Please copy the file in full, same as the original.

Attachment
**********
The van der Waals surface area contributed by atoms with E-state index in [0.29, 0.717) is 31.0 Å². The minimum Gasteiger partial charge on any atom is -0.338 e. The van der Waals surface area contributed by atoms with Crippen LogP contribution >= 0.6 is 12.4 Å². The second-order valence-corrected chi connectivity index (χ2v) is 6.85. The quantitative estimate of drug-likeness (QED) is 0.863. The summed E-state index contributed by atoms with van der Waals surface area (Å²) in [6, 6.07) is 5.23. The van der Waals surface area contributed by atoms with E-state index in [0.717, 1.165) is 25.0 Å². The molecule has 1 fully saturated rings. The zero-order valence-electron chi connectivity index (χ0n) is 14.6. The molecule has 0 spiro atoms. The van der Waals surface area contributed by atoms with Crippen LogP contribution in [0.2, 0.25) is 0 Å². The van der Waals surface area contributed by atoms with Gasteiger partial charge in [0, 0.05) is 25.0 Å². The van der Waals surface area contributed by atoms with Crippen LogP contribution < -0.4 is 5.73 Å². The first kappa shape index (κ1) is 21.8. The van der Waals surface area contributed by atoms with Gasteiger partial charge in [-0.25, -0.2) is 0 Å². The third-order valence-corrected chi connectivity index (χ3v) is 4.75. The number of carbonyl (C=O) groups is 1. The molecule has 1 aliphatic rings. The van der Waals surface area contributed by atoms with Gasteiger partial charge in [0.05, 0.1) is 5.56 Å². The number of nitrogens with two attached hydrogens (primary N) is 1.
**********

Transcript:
The van der Waals surface area contributed by atoms with E-state index in [0.29, 0.717) is 31.0 Å². The minimum Gasteiger partial charge on any atom is -0.338 e. The van der Waals surface area contributed by atoms with Crippen LogP contribution >= 0.6 is 12.4 Å². The second-order valence-corrected chi connectivity index (χ2v) is 6.85. The quantitative estimate of drug-likeness (QED) is 0.863. The summed E-state index contributed by atoms with van der Waals surface area (Å²) in [6, 6.07) is 5.23. The van der Waals surface area contributed by atoms with E-state index in [0.717, 1.165) is 25.0 Å². The molecule has 1 fully saturated rings. The zero-order valence-electron chi connectivity index (χ0n) is 14.6. The molecule has 0 spiro atoms. The van der Waals surface area contributed by atoms with Crippen LogP contribution in [0.2, 0.25) is 0 Å². The van der Waals surface area contributed by atoms with Gasteiger partial charge in [0, 0.05) is 25.0 Å². The van der Waals surface area contributed by atoms with Crippen LogP contribution < -0.4 is 5.73 Å². The first kappa shape index (κ1) is 21.8. The van der Waals surface area contributed by atoms with Gasteiger partial charge in [-0.25, -0.2) is 0 Å². The third-order valence-corrected chi connectivity index (χ3v) is 4.75. The number of carbonyl (C=O) groups is 1. The molecule has 1 aliphatic rings. The van der Waals surface area contributed by atoms with Gasteiger partial charge in [0.05, 0.1) is 5.56 Å². The number of nitrogens with two attached hydrogens (primary N) is 1.